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The easiest way is to look at the sidewall of the old tire to see what size tire you have previously used. There you will find all the important key figures such as tire size, load capacity or maximum speed and other information. You will also find the relevant information on the registration certificate part 1 (this used to be the vehicle registration document). Here you can determine whether other tires may be suitable. Your tire dealer can also advise you if, for example, you want to convert wide tires.
This value, also given as the load index, load index or LI value, indicates the maximum load that a tire can carry. You must not exceed this value under any circumstances. This could damage the tire. Example: 91 means a maximum load of up to 615 kg.

The so-called speed index reveals how fast you are allowed to travel. This can be read in a speed index table. An example: behind the size designation and the load index on the sidewall of the tire you will find the speed index V according to the table means a maximum speed of up to 240 km/h.

The most common speed categories are::

Q = 160 km/h
R = 170 km/h
S = 180 km/h
T = 190 km/h
H = 210 km/h
V = 240 km/h
W = 270 km/h
Y = 300 km/h

This information can also be read on the side wall. With the designation DOT (Department of Transportation), the last 4 digits indicate both the week of production and the year of production. For safety reasons, a tire should not be in use for longer than approx. 10 years. Incorrect storage can cause damage beforehand. Please have it checked regularly after 5-6 years.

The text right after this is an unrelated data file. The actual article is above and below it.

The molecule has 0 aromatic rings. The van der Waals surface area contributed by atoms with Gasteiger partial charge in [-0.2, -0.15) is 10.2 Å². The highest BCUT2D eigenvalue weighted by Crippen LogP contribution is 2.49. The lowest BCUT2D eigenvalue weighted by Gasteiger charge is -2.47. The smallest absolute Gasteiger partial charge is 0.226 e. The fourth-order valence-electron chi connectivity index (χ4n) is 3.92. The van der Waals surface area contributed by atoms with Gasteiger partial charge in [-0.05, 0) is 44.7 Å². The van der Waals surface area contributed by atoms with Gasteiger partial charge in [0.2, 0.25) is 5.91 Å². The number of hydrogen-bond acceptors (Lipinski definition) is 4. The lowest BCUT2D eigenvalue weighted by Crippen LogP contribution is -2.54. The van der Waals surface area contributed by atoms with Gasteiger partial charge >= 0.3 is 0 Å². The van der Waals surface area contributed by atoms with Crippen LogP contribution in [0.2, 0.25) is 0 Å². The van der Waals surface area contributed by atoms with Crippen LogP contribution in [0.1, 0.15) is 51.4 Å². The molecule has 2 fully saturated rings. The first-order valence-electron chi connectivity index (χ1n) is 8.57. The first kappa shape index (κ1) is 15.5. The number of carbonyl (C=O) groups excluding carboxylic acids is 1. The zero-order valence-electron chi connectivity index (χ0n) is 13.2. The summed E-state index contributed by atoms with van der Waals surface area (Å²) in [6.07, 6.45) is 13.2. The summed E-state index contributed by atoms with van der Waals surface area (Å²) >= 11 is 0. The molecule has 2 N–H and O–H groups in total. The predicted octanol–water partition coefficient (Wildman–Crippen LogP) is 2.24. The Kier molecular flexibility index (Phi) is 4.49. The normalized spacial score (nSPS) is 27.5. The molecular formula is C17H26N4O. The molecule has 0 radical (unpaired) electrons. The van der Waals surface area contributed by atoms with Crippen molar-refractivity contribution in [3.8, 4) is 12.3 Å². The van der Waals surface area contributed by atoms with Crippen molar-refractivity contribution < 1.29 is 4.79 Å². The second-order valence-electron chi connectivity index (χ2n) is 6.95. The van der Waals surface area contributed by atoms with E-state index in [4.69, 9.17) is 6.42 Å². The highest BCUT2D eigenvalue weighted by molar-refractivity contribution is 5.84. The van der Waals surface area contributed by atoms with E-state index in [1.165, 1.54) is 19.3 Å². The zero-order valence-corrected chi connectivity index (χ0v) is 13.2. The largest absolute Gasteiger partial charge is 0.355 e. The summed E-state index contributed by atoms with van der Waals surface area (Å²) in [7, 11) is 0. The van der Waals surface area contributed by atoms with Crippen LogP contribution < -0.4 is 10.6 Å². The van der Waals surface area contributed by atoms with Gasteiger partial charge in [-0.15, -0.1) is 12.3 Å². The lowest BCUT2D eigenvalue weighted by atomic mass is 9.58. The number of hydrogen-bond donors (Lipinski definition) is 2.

The tire number shown means: Manufactured in week 48, 2018..

If you are threatened with 1 point in Flensburg and a €60 fine. Because if your tire has less than 1.6 millimeters of remaining tread, then you should act as soon as possible. New tires have a tread depth of seven to nine millimeters. You can do a rough residual profile test with the 1 euro coin. If the gold edge disappears, there is still a profile of approx. 3 mm. After a series of tests, the ADAC determined that the legally stipulated tread depth of 1.6 mm only offers a low level of safety. At least 3 mm for summer tires and 4 mm for winter tires would be ideal. You should take this into account when considering your tire purchase. Better safe than sorry.

Of course, it depends on your vehicle which tires are approved for your vehicle. But beyond that, there are other criteria that you should consider. Think about which qualities are particularly important to you. Whether you want to drive summer and winter tires or get through all seasons with all-season tires.

  • Would you like a sporty, high-performance tire that not only proves its worth in everyday use thanks to its excellent driving characteristics, but also has a lot of reserves?
  • Or are you using a vehicle that can only reach its full potential with ultra-high-performance tires?
  • If you prefer high speed and also want to compete on racetracks, then only a street-legal semi-slick tire will do. Different requirements can also be met with all-weather and winter tires. Do you focus on top performance or rather on ecological aspects?
  • As an SUV/4×4 driver, you can opt for sportiness and comfort today. This makes buying tires easier.
  • With vans and vans, the focus is more on comfort and durability. This applies to family vans as well as commercial vans. In the Syron Tires program you will always find the right tire that suits your vehicle, your driving style and your personal preferences.

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